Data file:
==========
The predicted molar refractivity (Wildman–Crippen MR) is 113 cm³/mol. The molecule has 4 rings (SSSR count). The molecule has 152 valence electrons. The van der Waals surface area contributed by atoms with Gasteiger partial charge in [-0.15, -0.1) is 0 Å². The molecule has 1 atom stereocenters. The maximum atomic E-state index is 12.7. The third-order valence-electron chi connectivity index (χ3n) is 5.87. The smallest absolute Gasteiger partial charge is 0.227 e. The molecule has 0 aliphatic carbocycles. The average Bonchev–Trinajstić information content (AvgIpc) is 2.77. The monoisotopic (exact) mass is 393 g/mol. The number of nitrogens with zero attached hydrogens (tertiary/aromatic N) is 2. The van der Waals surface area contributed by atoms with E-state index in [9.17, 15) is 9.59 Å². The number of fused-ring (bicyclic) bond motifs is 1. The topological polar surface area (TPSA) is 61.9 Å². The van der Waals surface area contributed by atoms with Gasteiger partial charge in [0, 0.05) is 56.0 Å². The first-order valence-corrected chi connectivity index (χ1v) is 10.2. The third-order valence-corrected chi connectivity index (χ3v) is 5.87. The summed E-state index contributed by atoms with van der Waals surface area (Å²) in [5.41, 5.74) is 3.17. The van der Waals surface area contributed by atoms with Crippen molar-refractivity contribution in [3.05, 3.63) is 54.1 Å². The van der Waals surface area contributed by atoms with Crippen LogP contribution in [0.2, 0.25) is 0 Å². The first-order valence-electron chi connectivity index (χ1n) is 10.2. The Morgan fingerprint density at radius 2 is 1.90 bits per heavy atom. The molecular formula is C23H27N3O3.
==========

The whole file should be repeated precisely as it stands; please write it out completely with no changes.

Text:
The predicted molar refractivity (Wildman–Crippen MR) is 113 cm³/mol. The molecule has 4 rings (SSSR count). The molecule has 152 valence electrons. The van der Waals surface area contributed by atoms with Gasteiger partial charge in [-0.15, -0.1) is 0 Å². The molecule has 1 atom stereocenters. The maximum atomic E-state index is 12.7. The third-order valence-electron chi connectivity index (χ3n) is 5.87. The smallest absolute Gasteiger partial charge is 0.227 e. The molecule has 0 aliphatic carbocycles. The average Bonchev–Trinajstić information content (AvgIpc) is 2.77. The monoisotopic (exact) mass is 393 g/mol. The number of nitrogens with zero attached hydrogens (tertiary/aromatic N) is 2. The van der Waals surface area contributed by atoms with E-state index in [9.17, 15) is 9.59 Å². The number of fused-ring (bicyclic) bond motifs is 1. The topological polar surface area (TPSA) is 61.9 Å². The van der Waals surface area contributed by atoms with Gasteiger partial charge in [0, 0.05) is 56.0 Å². The first-order valence-corrected chi connectivity index (χ1v) is 10.2. The third-order valence-corrected chi connectivity index (χ3v) is 5.87. The summed E-state index contributed by atoms with van der Waals surface area (Å²) in [5.41, 5.74) is 3.17. The van der Waals surface area contributed by atoms with Crippen molar-refractivity contribution in [3.05, 3.63) is 54.1 Å². The van der Waals surface area contributed by atoms with Crippen LogP contribution in [0.2, 0.25) is 0 Å². The first-order valence-electron chi connectivity index (χ1n) is 10.2. The Morgan fingerprint density at radius 2 is 1.90 bits per heavy atom. The molecular formula is C23H27N3O3.